Aging and Diabetes – Give Me Some Tips

By ADW|2017-10-18T14:43:32-04:00Updated: September 8th, 2015|Diabetes Management, Health & Wellness|0 Comments
  • Aging and Diabetes

About 25 percent of Americans over the age of 60 have diabetes. As people get older, type 2 diabetes becomes more common. Consider a few simple tips to make aging and diabetes healthier and easier.

  • Ask for help if you need it. Often it can be difficult to admit you need assistance. Talk to your doctor if you are having difficulties checking your blood sugar or reading your blood pressure monitor. Changes can be made to help improve your diabetes self-management plan. Your doctor might recommend using simple monitors rather than high tech ones. Find out if your health insurance covers assistance such as a diabetes nurse educator, a dietitian and a physical therapist. Some out of pocket home health agencies supply helpers such as a cleaning or cooking assistant. Medicare advantage plans offer Silver Sneaker exercise classes which are especially geared to older adults.
  • Over one-quarter of adults over the age of 40 with diabetes also experience diabetic retinopathy. The small blood vessels in the retina can become damaged leading to bleeding and vision loss. Cataracts and glaucoma are also common in older people with diabetes. Schedule appointments with your ophthalmologist every six months or year, as recommended. Nerve damage can also lead to hearing loss. Have your hearing checked annually.
  • Diabetic neuropathy can make it difficult to feel your feet. Wash your feet daily with warm water and mild soap, and then dry them completely. Apply a moisturizer, avoiding the areas between your toes. Check your feet for sores, cuts, blister, callouses or other abrasions. Wear comfortable, breathable footwear that fits properly and socks without seams. Always wear shoes, including sturdy slippers at home and water shoes at the beach. Look inside your shoes before putting them on and remove foreign items. People over 65 who have diabetes are entitled to podiatric care for proper nail cutting and a free pair of diabetic shoes yearly. If you are trimming them on your own, use a nail clipper and emery board to file them down. Remove your socks and shoes during routine medical examinations to have your feet checked.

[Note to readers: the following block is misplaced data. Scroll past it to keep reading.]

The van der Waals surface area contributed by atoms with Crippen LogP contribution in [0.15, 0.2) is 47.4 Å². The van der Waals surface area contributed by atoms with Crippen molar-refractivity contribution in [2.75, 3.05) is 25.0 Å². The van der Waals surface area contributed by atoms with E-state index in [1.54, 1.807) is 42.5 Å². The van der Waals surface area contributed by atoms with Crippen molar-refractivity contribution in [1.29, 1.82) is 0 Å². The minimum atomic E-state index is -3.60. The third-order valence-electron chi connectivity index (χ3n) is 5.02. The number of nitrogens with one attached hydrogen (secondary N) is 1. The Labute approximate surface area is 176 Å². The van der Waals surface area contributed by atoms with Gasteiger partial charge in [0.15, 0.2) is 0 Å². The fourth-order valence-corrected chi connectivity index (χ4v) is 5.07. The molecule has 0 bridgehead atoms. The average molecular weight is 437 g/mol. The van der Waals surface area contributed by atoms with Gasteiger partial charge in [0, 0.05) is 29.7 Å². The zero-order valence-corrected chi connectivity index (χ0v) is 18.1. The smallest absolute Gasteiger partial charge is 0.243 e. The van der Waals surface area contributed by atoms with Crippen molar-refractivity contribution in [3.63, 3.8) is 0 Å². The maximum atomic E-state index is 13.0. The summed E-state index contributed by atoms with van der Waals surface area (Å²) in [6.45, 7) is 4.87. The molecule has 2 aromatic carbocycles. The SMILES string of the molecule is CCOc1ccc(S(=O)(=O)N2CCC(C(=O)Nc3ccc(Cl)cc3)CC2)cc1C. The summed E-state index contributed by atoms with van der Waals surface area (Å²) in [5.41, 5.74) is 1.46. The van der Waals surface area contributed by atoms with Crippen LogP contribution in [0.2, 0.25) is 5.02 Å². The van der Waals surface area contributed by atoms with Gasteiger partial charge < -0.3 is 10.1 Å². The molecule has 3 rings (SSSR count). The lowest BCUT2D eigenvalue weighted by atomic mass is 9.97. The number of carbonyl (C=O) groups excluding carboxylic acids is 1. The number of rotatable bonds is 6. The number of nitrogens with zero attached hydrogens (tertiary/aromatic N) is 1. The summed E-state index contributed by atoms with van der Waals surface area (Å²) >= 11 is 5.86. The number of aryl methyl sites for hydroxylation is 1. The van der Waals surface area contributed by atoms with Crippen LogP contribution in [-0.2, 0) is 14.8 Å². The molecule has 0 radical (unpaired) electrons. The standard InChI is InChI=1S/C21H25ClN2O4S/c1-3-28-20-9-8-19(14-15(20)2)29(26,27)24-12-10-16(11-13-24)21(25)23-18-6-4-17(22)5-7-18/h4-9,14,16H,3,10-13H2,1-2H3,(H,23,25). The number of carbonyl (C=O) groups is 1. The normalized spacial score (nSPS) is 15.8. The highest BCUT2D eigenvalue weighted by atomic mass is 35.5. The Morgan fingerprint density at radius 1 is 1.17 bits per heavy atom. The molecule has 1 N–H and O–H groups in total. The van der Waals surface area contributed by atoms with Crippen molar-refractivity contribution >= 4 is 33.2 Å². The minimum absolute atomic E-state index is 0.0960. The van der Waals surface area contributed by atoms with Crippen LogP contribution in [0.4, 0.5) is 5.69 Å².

• It is important to take medication as directed by your diabetes health care team. Often older people have multiple prescriptions to remember. Set up reminders by placing pill containers on the table where you eat your meal or use a smart phone app that can be scheduled to ring when it is pill time. A pill box can also be a helpful way to keep up with daily medications. Keep a card in your wallet that indicates the medications you take, the doses and how often they are taken, along with the phone numbers of your medical doctor and pharmacy. This can be particularly helpful in an emergency situation.
  • As people get older, their fine motor skills might be impaired by vision problems, arthritis and other health issues. This could make it more difficult to load an insulin syringe, give an injection or even pick up a test strip. Talk to your doctor about using a preloaded insulin pen.
  • Talk to your diabetes health care team about good ways to fit exercise into your daily routine if you are not entitled to Silver Sneakers. This might include walking, swimming or gentle stretching. Simple activities can include marching in place for 10 minutes while you watch television. Gradually build up your exercise time, based on the advice of your doctor.
  • A well-balanced diet is essential when you have diabetes. If your budget is tight, consider buying frozen foods rather than fresh ones. Local farmers markets often sell produce at a discount. Generic store brands can be as nutritious as regular brands. Read the labels on foods to find out. Ask about senior food programs at local community centers, including Meals on Wheels and United States Department of Agriculture (USDA) food assistance programs, such as the Commodity Supplemental Food Program (CSFP).
  • Another concern for seniors on a budget is the cost of diabetes supplies. Never reuse supplies that are meant to be disposable. This can lead to infections and other health complications. Purchase supplies online to help cut costs.

With proper lifestyle habits and some planning, aging and diabetes can be easier than you think. Ask for help and always inquire about ways to improve your diabetes self-management plan. Your golden years can be great when you take proper care of yourself!

About the Author: ADW

ADW Diabetes is a diabetic supply mail order company that is dedicated to keeping diabetes management affordable. ADW takes a leading role in offering free diabetic education through Destination Diabetes, an informational component of the ADW website featuring tips and advice from diabetes and nutrition experts, diabetic recipes and more.

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